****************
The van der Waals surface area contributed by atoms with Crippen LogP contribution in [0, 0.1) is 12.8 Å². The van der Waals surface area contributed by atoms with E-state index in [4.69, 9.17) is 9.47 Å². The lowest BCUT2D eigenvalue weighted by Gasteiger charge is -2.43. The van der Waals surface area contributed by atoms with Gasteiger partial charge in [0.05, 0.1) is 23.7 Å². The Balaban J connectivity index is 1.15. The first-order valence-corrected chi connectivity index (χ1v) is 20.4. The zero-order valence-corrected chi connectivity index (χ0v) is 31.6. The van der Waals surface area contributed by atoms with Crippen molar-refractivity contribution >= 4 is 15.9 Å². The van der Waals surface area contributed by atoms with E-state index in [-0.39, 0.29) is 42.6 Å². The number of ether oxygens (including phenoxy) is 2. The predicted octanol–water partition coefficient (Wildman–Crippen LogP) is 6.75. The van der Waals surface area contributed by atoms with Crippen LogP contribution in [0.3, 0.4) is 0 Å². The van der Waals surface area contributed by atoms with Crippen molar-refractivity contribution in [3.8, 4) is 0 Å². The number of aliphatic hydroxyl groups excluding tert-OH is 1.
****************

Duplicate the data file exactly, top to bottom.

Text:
The van der Waals surface area contributed by atoms with Crippen LogP contribution in [0, 0.1) is 12.8 Å². The van der Waals surface area contributed by atoms with E-state index in [4.69, 9.17) is 9.47 Å². The lowest BCUT2D eigenvalue weighted by Gasteiger charge is -2.43. The van der Waals surface area contributed by atoms with Gasteiger partial charge in [0.05, 0.1) is 23.7 Å². The Balaban J connectivity index is 1.15. The first-order valence-corrected chi connectivity index (χ1v) is 20.4. The zero-order valence-corrected chi connectivity index (χ0v) is 31.6. The van der Waals surface area contributed by atoms with Crippen molar-refractivity contribution >= 4 is 15.9 Å². The van der Waals surface area contributed by atoms with E-state index in [-0.39, 0.29) is 42.6 Å². The number of ether oxygens (including phenoxy) is 2. The predicted octanol–water partition coefficient (Wildman–Crippen LogP) is 6.75. The van der Waals surface area contributed by atoms with Crippen LogP contribution in [0.3, 0.4) is 0 Å². The van der Waals surface area contributed by atoms with Crippen molar-refractivity contribution in [3.8, 4) is 0 Å². The number of aliphatic hydroxyl groups excluding tert-OH is 1.